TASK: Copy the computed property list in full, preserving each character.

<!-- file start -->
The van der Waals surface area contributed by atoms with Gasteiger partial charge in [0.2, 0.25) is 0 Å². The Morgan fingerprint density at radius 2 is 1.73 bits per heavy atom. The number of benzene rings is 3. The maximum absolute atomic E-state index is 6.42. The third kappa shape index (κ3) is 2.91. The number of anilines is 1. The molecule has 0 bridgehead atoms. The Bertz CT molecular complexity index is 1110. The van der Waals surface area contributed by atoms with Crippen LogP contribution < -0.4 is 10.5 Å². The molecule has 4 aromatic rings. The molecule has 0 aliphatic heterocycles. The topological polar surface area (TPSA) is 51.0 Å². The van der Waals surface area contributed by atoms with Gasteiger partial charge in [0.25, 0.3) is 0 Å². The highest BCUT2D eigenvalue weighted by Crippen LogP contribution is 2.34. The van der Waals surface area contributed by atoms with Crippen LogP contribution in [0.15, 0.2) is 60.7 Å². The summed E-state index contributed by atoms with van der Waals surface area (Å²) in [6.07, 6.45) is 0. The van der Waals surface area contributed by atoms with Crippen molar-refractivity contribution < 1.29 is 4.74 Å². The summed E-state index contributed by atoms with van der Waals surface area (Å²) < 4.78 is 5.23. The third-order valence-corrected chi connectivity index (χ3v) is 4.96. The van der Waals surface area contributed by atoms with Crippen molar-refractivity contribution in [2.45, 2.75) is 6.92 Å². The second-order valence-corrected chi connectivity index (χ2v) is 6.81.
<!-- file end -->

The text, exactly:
The van der Waals surface area contributed by atoms with Gasteiger partial charge in [0.2, 0.25) is 0 Å². The Morgan fingerprint density at radius 2 is 1.73 bits per heavy atom. The number of benzene rings is 3. The maximum absolute atomic E-state index is 6.42. The third kappa shape index (κ3) is 2.91. The number of anilines is 1. The molecule has 0 bridgehead atoms. The Bertz CT molecular complexity index is 1110. The van der Waals surface area contributed by atoms with Crippen LogP contribution < -0.4 is 10.5 Å². The molecule has 4 aromatic rings. The molecule has 0 aliphatic heterocycles. The topological polar surface area (TPSA) is 51.0 Å². The van der Waals surface area contributed by atoms with Gasteiger partial charge in [0.25, 0.3) is 0 Å². The highest BCUT2D eigenvalue weighted by Crippen LogP contribution is 2.34. The van der Waals surface area contributed by atoms with Crippen LogP contribution in [0.15, 0.2) is 60.7 Å². The summed E-state index contributed by atoms with van der Waals surface area (Å²) in [6.07, 6.45) is 0. The van der Waals surface area contributed by atoms with Crippen molar-refractivity contribution < 1.29 is 4.74 Å². The summed E-state index contributed by atoms with van der Waals surface area (Å²) < 4.78 is 5.23. The third-order valence-corrected chi connectivity index (χ3v) is 4.96. The van der Waals surface area contributed by atoms with Crippen molar-refractivity contribution in [2.45, 2.75) is 6.92 Å². The second-order valence-corrected chi connectivity index (χ2v) is 6.81.